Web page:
Treasury seeks more than R32bn to address impact of July unrest and Covid-19
The National Treasury is asking parliament to consider approving a bill seeking urgent additional funding allocations of more than R32bn to address the impact of unrest in July and the Covid-19 pandemic for the 2021/22 financial year.
The funding is expected to be distributed to, among other entities, the SA Special Risk Insurance Association (Sasria), which could be liable for claims of up to R20bn after the unrest in July.
The unrest wreaked havoc in parts of Gauteng and KwaZulu-Natal. It claimed more than 300 lives and resulted in extensive damage to infrastructure, including 161 malls, 11 warehouses, eight factories, 200 shopping centres (about 3,000 stores were looted), 11 liquor outlets and 113 communication infrastructure incidents.
Sasria is the only non-life insurer that provides special risk cover to all individuals and businesses that own assets in SA.
In a presentation on the 2021 Second Special Appropriation Bill to parliament’s select committee on appropriations on Wednesday, Treasury officials said Sasria sought additional funding of R3.9bn to fulfil its obligation and pay out claims to the affected businesses.
“Based on a preliminary assessment undertaken by Sasria on July14, its estimation of the claims it will be liable for range between R10bn and R20bn.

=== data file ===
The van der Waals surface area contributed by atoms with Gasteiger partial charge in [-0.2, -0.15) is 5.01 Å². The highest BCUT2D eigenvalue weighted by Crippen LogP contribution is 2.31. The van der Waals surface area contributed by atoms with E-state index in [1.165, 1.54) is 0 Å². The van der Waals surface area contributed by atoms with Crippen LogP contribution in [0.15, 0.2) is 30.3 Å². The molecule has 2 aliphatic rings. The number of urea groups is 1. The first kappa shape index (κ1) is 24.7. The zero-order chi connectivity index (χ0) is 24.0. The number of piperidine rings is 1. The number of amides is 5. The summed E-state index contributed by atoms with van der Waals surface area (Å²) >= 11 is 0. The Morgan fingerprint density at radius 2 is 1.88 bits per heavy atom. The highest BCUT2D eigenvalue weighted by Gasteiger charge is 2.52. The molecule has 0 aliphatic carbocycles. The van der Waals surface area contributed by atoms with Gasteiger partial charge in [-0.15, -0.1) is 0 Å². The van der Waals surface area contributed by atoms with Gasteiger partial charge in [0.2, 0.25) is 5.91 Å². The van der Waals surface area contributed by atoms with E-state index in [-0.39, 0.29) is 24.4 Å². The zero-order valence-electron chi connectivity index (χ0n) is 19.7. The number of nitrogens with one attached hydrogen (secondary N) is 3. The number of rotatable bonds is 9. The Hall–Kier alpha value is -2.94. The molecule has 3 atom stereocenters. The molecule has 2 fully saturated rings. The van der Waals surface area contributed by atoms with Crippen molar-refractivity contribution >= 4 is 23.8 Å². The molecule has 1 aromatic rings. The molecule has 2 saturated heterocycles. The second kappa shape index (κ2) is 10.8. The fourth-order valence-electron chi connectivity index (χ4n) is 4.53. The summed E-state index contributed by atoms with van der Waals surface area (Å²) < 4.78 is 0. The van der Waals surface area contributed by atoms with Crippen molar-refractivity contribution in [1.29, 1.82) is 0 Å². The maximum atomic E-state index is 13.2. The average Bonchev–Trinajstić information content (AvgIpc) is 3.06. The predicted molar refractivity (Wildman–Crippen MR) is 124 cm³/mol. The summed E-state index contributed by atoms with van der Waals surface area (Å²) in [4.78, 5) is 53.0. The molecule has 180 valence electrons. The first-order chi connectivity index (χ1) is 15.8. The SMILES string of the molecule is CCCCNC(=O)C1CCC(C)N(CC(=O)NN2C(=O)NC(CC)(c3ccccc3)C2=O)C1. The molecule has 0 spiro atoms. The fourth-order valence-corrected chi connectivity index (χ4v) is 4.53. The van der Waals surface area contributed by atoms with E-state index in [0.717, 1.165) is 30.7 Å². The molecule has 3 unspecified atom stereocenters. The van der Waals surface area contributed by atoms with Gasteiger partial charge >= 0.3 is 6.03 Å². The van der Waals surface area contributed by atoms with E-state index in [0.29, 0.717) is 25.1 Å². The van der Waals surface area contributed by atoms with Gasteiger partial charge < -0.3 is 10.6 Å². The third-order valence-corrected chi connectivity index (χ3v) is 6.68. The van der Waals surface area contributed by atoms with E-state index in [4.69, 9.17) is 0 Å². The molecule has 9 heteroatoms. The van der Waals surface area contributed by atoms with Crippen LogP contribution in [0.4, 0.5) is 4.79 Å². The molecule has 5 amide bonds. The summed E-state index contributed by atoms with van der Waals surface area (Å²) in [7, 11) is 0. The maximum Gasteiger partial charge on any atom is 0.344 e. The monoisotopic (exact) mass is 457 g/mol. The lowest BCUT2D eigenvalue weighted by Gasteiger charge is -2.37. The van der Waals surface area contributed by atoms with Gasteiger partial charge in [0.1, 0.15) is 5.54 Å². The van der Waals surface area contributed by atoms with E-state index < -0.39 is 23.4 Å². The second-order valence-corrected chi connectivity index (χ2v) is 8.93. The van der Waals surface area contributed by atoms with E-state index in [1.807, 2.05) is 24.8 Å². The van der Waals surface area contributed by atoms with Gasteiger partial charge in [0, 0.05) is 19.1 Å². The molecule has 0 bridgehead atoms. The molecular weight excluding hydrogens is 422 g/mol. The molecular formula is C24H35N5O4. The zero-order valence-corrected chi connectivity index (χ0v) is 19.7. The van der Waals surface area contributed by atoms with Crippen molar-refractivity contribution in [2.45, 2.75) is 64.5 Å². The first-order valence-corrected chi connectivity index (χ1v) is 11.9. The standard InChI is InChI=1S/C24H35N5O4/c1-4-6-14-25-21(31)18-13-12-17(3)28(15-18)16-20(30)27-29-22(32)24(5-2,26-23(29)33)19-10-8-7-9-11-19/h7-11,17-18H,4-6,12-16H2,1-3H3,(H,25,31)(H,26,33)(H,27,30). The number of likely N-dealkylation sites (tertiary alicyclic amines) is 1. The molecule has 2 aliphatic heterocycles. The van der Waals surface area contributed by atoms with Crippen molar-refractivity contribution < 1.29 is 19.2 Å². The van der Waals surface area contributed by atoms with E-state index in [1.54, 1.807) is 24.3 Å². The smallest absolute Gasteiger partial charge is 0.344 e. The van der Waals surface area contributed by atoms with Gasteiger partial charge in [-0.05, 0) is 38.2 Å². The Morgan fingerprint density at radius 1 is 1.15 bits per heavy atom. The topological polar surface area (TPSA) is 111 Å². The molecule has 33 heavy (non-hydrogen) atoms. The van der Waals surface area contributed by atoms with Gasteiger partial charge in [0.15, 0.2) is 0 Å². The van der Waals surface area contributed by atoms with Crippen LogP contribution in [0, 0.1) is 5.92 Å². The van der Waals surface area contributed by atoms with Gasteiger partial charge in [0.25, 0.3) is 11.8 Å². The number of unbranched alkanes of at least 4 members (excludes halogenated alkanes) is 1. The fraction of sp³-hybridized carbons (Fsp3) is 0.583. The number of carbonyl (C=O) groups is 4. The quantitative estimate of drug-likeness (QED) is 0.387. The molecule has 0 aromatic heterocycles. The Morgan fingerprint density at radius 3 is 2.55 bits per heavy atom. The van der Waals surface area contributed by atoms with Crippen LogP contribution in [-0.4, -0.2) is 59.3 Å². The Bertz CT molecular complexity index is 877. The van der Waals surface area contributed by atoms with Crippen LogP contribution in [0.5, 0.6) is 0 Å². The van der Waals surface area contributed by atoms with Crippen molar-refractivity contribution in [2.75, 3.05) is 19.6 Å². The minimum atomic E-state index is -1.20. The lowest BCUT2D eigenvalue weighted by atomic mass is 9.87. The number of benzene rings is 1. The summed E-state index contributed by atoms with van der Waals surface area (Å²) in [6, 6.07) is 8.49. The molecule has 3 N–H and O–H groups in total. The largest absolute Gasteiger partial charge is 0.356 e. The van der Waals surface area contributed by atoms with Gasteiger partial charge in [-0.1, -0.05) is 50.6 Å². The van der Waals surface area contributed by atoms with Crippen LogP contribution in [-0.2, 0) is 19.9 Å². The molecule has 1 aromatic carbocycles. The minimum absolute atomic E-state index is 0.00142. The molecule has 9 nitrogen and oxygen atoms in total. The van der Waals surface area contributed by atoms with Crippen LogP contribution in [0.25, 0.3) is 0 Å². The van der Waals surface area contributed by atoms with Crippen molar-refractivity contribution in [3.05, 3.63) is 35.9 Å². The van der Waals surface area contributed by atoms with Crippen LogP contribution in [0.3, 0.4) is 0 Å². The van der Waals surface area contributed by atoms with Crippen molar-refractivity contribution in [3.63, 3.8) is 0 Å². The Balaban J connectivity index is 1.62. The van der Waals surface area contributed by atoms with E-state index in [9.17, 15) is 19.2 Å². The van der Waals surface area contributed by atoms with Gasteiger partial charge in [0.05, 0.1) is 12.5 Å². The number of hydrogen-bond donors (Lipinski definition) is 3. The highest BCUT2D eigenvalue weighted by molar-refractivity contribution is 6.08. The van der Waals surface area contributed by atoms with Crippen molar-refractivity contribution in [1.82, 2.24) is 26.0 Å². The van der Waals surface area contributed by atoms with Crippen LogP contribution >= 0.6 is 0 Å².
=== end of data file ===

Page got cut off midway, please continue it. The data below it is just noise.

“Sasria indicated that it would require an equity injection in the event of claims amounting to R15bn.”
Deputy President David Mabuza last month promised that R2.3bn would be reprioritised from the government’s spending and made available to help businesses hit by the looting and riots. He said Sasria would fork out more than R10bn to assist businesses and this would help boost the economy.
Other entities expected to benefit from the funding sought include the departments of social development, defence, police, and trade, industry & competition.
A sum of R26.7bn is sought in line with President Cyril Ramaphosa's announcement to reintroduce the R350 social relief of distress grant until the end of March 2022.
It is estimated that 13.2-million people will be eligible to receive the special grant.
“The total allocation of R26.7bn will cater for people in distress and R500m for Sassa for system enhancements to improve application and payment processes, including the strengthened eligibility assessment system.”
The departments of small business development and trade, industry & competition submitted proposals to support businesses amounting to R300m and R2bn respectively.
“The DTIC [department of trade, industry & competition] engaged with companies that have been affected through a survey to assess the extent of damage and type of support that may be required.”
The bill also sets out that R250m of additional funds is proposed to be allocated to the police for the deployment of SAPS personnel to deal with the unrest.
Meanwhile, R700m is proposed to be allocated to the SA National Defence Force (SANDF) for the deployment of military personnel to assist the police to restore order.
The funds are also for the deployment of SANDF members for three months, as part of the Southern African Development Community Standby Force.
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